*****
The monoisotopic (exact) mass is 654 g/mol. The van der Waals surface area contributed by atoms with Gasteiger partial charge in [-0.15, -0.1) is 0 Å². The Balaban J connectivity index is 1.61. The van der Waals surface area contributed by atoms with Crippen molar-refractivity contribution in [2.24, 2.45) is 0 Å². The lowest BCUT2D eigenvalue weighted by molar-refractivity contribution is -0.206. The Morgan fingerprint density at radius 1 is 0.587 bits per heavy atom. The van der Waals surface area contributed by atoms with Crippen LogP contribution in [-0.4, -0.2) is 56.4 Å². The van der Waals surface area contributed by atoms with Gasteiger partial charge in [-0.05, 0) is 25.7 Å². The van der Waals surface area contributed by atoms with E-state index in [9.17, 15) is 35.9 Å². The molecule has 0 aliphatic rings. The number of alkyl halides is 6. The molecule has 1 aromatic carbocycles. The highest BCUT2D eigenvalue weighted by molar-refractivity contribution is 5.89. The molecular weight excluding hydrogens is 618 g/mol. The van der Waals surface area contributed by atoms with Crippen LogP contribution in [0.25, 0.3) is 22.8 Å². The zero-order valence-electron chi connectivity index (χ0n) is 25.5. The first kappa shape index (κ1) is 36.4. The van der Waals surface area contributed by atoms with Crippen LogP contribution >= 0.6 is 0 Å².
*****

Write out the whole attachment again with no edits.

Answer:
The monoisotopic (exact) mass is 654 g/mol. The van der Waals surface area contributed by atoms with Gasteiger partial charge in [-0.15, -0.1) is 0 Å². The Balaban J connectivity index is 1.61. The van der Waals surface area contributed by atoms with Crippen molar-refractivity contribution in [2.24, 2.45) is 0 Å². The lowest BCUT2D eigenvalue weighted by molar-refractivity contribution is -0.206. The Morgan fingerprint density at radius 1 is 0.587 bits per heavy atom. The van der Waals surface area contributed by atoms with Crippen LogP contribution in [-0.4, -0.2) is 56.4 Å². The van der Waals surface area contributed by atoms with Gasteiger partial charge in [-0.05, 0) is 25.7 Å². The van der Waals surface area contributed by atoms with E-state index in [9.17, 15) is 35.9 Å². The molecule has 0 aliphatic rings. The number of alkyl halides is 6. The molecule has 1 aromatic carbocycles. The highest BCUT2D eigenvalue weighted by molar-refractivity contribution is 5.89. The molecular weight excluding hydrogens is 618 g/mol. The van der Waals surface area contributed by atoms with Crippen LogP contribution in [0.25, 0.3) is 22.8 Å². The zero-order valence-electron chi connectivity index (χ0n) is 25.5. The first kappa shape index (κ1) is 36.4. The van der Waals surface area contributed by atoms with Crippen LogP contribution >= 0.6 is 0 Å².